Reinking leads hoops quartet on pioneering Olympic mission

At 38-years-old, Nate Reinking has had to wait a long time for his Olympic debut.

A veteran guard with a wealth of court experience, American-born Reinking could have played for the all-conquering USA team in his youth.

But having spent the majority of his playing career in England, he will make his long-awaited Olympic bow as a member of the host team as Great Britain enters the men’s and women’s basketball tournaments for the first time since 1948 – the last time the Games were held in London.

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Reinking has won 65 caps for Great Britain. NBA star Loul Deng might be the British team’s star attraction this summer, but Sheffield Sharks legend Reinking is their most experienced.

“Well, I have pretty much been the oldest guy in the squad for a while now,” says Reinking, with a little chuckle.

“I try and help bring through the young guys and use my experience and advice to support them, leading by example.

“All our young players should have nice long careers and blossom into top stars.

“As long as we can get all the talent that we have firing at London 2012, get a couple of wins and some momentum, then I don’t see why we can’t go on a roll at the Olympics.”

There would be no finer moment to bow out than the Olympics but the Sharks veteran is not setting a date for retirement.

“I never say never,” says Reinking. “The Olympics will be the pinnacle of my career and it’s nice to leave on a high but we will see. I would really like to coach at some point and that’s going to be my next move.”

Now in his second spell at the Sharks, Reinking is clearly happy in the Steel City.

“I have played here for a few seasons now, I know a lot of people and it’s great living here,” says Reinking, who has played under current GB coach Chris Finch for three different clubs.

Like many Olympians, Reinking combines his playing career with studies. He is reading for a Masters in Sports and Exercise Science at Sheffield Hallam University, which he admits has been a challenge.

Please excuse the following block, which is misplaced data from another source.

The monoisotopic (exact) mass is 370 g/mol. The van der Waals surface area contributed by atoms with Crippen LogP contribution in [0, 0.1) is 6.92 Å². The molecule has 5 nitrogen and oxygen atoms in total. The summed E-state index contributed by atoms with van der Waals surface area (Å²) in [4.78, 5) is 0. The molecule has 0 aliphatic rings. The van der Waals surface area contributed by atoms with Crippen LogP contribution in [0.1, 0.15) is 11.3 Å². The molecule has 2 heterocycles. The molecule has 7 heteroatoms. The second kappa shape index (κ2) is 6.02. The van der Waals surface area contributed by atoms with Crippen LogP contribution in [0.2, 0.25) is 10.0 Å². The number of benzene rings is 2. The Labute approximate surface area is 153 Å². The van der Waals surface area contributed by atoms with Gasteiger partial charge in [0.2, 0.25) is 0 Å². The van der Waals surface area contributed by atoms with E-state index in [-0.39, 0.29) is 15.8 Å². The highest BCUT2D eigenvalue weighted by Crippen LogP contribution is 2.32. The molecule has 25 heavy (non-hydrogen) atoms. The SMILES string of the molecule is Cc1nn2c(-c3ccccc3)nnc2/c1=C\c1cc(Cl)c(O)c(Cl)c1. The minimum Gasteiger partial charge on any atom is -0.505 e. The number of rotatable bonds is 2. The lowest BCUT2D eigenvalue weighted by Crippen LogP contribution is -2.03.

But he is a man well-versed in adjusting to new situations, revealing that although he once dreamed of playing for the powerful Team US, he is more than content to now do his bit to help develop the game in Britain.

“I’ve been on an unusual journey,” he admits. “Ideally, if you’re an American you dream about playing for the US, but GB has been the next best thing.

“The opportunity arose six years ago and I jumped at the chance, it’s where my heart lies now.

“With the Olympics here this year, we have the potential to make the sport comparable to how it is in the US.”

Reinking’s former Sheffield Sharks team-mate Devon Van Oostrum is another GB star with strong Yorkshire connections, and one that the Sharks guard is tipping for the top.

“Van Oostrum has already had a good start to his career in Spain. Hopefully, he will stay there and keep developing on the international stage too,” says Reinking of his future Olympic team-mate.

Van Oostrum, 19, was born in Holland but raised in South Yorkshire. His father is an English lecturer at the University of Sheffield and Van Oostrum joined the Sharks aged seven.

He enjoyed nearly a decade with the Sheffield club before moving on to the continent in 2009 and last year broke into the GB senior international set-up. Capped 14 times, Van Oostrum was British Basketball’s ‘Emerging Athlete of 2011’.

Sheffield has also helped top-class women players on their journey to the Olympics, with Stephanie Gandy and Lauren Thomas-Johnson both set to feature for Great Britain at London 2012.

The two Sheffield Hatters players have been selected for the squad which will play Angola, Australia and France in warm-up matches during a pre-Games training camp in Sheffield in July.

American-born Gandy is in her second spell at the club, having helped the Hatters to league titles and national cup successes.

Thomas-Johnson, 23, has played in the States, Iceland and Spain and is now settled in Sheffield with the Hatters.

For regular basketball fans in Sheffield, the chance to see this quartet stride the boards at their first Olympics is unmissable.